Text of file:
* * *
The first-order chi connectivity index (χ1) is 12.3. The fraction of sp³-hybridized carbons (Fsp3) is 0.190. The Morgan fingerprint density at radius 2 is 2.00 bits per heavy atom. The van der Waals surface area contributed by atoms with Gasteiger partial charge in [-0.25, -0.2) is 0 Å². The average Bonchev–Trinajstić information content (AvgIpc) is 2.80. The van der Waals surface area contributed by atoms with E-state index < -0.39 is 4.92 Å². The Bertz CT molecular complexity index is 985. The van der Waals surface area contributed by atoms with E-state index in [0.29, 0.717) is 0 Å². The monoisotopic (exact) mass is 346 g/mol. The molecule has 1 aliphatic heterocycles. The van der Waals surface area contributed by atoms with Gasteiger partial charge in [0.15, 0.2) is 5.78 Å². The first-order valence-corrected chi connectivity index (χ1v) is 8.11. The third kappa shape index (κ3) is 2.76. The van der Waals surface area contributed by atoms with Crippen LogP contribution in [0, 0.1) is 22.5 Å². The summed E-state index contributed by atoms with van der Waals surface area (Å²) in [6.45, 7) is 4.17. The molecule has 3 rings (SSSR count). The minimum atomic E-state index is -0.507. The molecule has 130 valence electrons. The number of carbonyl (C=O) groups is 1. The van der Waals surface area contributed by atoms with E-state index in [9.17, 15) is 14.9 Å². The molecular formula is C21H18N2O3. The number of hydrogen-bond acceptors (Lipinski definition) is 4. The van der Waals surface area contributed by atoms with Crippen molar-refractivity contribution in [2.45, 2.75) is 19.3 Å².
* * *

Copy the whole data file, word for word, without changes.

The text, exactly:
The first-order chi connectivity index (χ1) is 12.3. The fraction of sp³-hybridized carbons (Fsp3) is 0.190. The Morgan fingerprint density at radius 2 is 2.00 bits per heavy atom. The van der Waals surface area contributed by atoms with Gasteiger partial charge in [-0.25, -0.2) is 0 Å². The average Bonchev–Trinajstić information content (AvgIpc) is 2.80. The van der Waals surface area contributed by atoms with E-state index < -0.39 is 4.92 Å². The Bertz CT molecular complexity index is 985. The van der Waals surface area contributed by atoms with E-state index in [0.29, 0.717) is 0 Å². The monoisotopic (exact) mass is 346 g/mol. The molecule has 1 aliphatic heterocycles. The van der Waals surface area contributed by atoms with Gasteiger partial charge in [0.15, 0.2) is 5.78 Å². The first-order valence-corrected chi connectivity index (χ1v) is 8.11. The third kappa shape index (κ3) is 2.76. The van der Waals surface area contributed by atoms with Crippen LogP contribution in [0, 0.1) is 22.5 Å². The summed E-state index contributed by atoms with van der Waals surface area (Å²) in [6.45, 7) is 4.17. The molecule has 3 rings (SSSR count). The minimum atomic E-state index is -0.507. The molecule has 130 valence electrons. The number of carbonyl (C=O) groups is 1. The van der Waals surface area contributed by atoms with E-state index in [9.17, 15) is 14.9 Å². The molecular formula is C21H18N2O3. The number of hydrogen-bond acceptors (Lipinski definition) is 4. The van der Waals surface area contributed by atoms with Crippen molar-refractivity contribution in [2.45, 2.75) is 19.3 Å².